Chopin's Piano Sonata in B Flat Minor Opus 35 - Late reception 1940-1996



sonata."[94] He also recognises the significance of this textbook description as being "a fair abstraction of the still fluid Classic forms."[95]


The phrase "still fluid Classic forms" has particular relevance here. Sonatas were, for obvious reasons, not subject to rigorous tests of adherence to textbook sonata form until 1826; more probably not until the appearance of Marx's writings on sonata form in 1845. Composers around the turn of the nineteenth century were writing sonatas under the influence of Haydn, Mozart and Beethoven. The codification of sonata form complicated the situation somewhat in that many of the Viennese sonatas did not conform thereto. Accordingly, composers were faced with a dilemma and were possibly unsure as to how the sonata was to develop further. This could be a reason for the noticeable decline in volume of sonata output in the 1830's.[96]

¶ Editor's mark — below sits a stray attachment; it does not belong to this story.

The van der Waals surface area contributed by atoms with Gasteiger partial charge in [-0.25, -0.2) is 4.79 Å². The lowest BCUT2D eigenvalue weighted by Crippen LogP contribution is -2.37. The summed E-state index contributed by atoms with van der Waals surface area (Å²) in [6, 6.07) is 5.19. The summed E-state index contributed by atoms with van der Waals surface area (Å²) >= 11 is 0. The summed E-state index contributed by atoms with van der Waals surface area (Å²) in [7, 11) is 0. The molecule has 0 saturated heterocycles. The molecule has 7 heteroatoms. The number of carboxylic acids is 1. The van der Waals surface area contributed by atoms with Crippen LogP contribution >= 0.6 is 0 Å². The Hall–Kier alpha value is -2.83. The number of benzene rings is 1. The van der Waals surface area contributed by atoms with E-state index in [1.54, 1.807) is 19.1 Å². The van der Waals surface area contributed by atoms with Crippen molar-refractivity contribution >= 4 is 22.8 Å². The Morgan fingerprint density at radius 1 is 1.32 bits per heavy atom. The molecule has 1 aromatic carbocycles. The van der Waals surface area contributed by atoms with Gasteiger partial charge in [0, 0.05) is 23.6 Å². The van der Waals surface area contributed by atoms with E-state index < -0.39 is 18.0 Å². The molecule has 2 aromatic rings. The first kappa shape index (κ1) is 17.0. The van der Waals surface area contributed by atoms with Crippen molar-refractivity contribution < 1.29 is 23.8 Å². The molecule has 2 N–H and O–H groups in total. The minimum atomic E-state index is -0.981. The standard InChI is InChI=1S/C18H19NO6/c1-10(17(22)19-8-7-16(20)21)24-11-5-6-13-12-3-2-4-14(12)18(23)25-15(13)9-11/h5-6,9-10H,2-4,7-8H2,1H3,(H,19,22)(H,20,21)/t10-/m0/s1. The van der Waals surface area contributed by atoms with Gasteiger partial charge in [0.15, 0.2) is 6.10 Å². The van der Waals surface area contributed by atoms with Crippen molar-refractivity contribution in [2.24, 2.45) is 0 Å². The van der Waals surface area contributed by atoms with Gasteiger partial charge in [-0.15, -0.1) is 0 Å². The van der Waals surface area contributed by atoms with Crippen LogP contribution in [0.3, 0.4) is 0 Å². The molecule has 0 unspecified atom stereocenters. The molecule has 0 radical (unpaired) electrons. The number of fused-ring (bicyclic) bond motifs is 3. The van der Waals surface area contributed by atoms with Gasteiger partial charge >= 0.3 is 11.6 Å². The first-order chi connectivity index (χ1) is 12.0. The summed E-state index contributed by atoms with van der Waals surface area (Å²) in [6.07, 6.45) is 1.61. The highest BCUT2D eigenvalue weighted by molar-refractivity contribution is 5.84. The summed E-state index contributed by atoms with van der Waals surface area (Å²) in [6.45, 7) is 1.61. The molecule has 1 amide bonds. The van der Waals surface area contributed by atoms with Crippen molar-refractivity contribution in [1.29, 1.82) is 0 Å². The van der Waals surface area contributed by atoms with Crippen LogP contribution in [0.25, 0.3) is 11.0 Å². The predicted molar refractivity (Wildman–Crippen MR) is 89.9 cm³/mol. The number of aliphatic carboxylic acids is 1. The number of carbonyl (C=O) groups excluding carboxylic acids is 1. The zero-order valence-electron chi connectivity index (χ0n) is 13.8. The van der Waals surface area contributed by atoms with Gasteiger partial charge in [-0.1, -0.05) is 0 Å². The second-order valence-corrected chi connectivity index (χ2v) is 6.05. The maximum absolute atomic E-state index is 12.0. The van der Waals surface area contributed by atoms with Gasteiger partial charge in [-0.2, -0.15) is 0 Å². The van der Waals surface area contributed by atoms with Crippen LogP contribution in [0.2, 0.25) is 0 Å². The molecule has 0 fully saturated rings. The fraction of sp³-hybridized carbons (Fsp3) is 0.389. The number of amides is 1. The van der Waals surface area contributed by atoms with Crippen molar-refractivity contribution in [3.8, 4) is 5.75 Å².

The codification process, then, could be viewed as having an obstructive effect on the "still fluid Classic forms." That being so, it is possible that Romantic composers felt the need to move away from textbook sonata form so as to maintain the fluidity and continual development of sonata form and the sonata cycle. Chopin could be viewed as an integral part of this process; in fact, Newman singles out four composers as the main cornerstones of the Romantic sonata: Schubert, Schumann, Chopin, and Brahms.[97] He argues that their importance can be compared to that of Corelli in the Baroque era, and to Haydn, Mozart, and Beethoven in the Classical era.


It would seem, then, that Chopin subconsciously assimilated the great sonatas of his predecessors over time and adapted the sonata to suit his own style. Although Reicha's account of the "fully-developed binary design" was published around thirteen years before Chopin composed his B flat Minor sonata, and that frequent references were made from the start of the nineteenth century to "the usual form of the sonata,"[98] the writings of Marx and Czerny had not yet appeared in print. In addition, as noted earlier, theorists devoted "...the lion's share of attention to the first fast movement, sometimes to the almost total neglect of the other movements."[99] It was


[94] ibid., p .31.

[95] ibid., p. 31.

[96] See page 28.

[97] Newman, William S. The Sonata Since Beethoven (New York: W.W. Norton and Co., 1972),. p. 10.

[98] ibid., p. 34.

[99] ibid., p. 31.


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